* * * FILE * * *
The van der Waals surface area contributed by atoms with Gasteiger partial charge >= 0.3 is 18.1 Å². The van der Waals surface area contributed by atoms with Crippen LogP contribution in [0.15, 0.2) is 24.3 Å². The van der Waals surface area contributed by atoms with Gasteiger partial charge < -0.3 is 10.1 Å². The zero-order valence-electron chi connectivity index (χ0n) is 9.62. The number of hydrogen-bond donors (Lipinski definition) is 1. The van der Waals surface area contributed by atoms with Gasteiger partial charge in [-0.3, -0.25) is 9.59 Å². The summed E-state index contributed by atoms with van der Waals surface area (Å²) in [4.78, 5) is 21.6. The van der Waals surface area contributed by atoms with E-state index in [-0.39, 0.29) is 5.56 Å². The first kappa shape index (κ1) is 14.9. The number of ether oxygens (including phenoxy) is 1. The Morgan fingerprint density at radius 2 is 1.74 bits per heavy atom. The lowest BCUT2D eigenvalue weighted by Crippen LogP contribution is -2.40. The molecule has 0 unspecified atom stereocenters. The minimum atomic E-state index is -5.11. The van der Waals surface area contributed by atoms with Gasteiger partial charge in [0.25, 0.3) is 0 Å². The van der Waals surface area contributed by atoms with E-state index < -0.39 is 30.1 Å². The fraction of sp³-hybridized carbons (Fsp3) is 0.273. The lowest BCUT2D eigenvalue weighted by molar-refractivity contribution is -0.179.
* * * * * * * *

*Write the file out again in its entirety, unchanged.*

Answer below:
The van der Waals surface area contributed by atoms with Gasteiger partial charge >= 0.3 is 18.1 Å². The van der Waals surface area contributed by atoms with Crippen LogP contribution in [0.15, 0.2) is 24.3 Å². The van der Waals surface area contributed by atoms with Gasteiger partial charge < -0.3 is 10.1 Å². The zero-order valence-electron chi connectivity index (χ0n) is 9.62. The number of hydrogen-bond donors (Lipinski definition) is 1. The van der Waals surface area contributed by atoms with Gasteiger partial charge in [-0.3, -0.25) is 9.59 Å². The summed E-state index contributed by atoms with van der Waals surface area (Å²) in [4.78, 5) is 21.6. The van der Waals surface area contributed by atoms with E-state index in [-0.39, 0.29) is 5.56 Å². The first kappa shape index (κ1) is 14.9. The number of ether oxygens (including phenoxy) is 1. The Morgan fingerprint density at radius 2 is 1.74 bits per heavy atom. The lowest BCUT2D eigenvalue weighted by Crippen LogP contribution is -2.40. The molecule has 0 unspecified atom stereocenters. The minimum atomic E-state index is -5.11. The van der Waals surface area contributed by atoms with Gasteiger partial charge in [0.25, 0.3) is 0 Å². The van der Waals surface area contributed by atoms with E-state index < -0.39 is 30.1 Å². The fraction of sp³-hybridized carbons (Fsp3) is 0.273. The lowest BCUT2D eigenvalue weighted by molar-refractivity contribution is -0.179.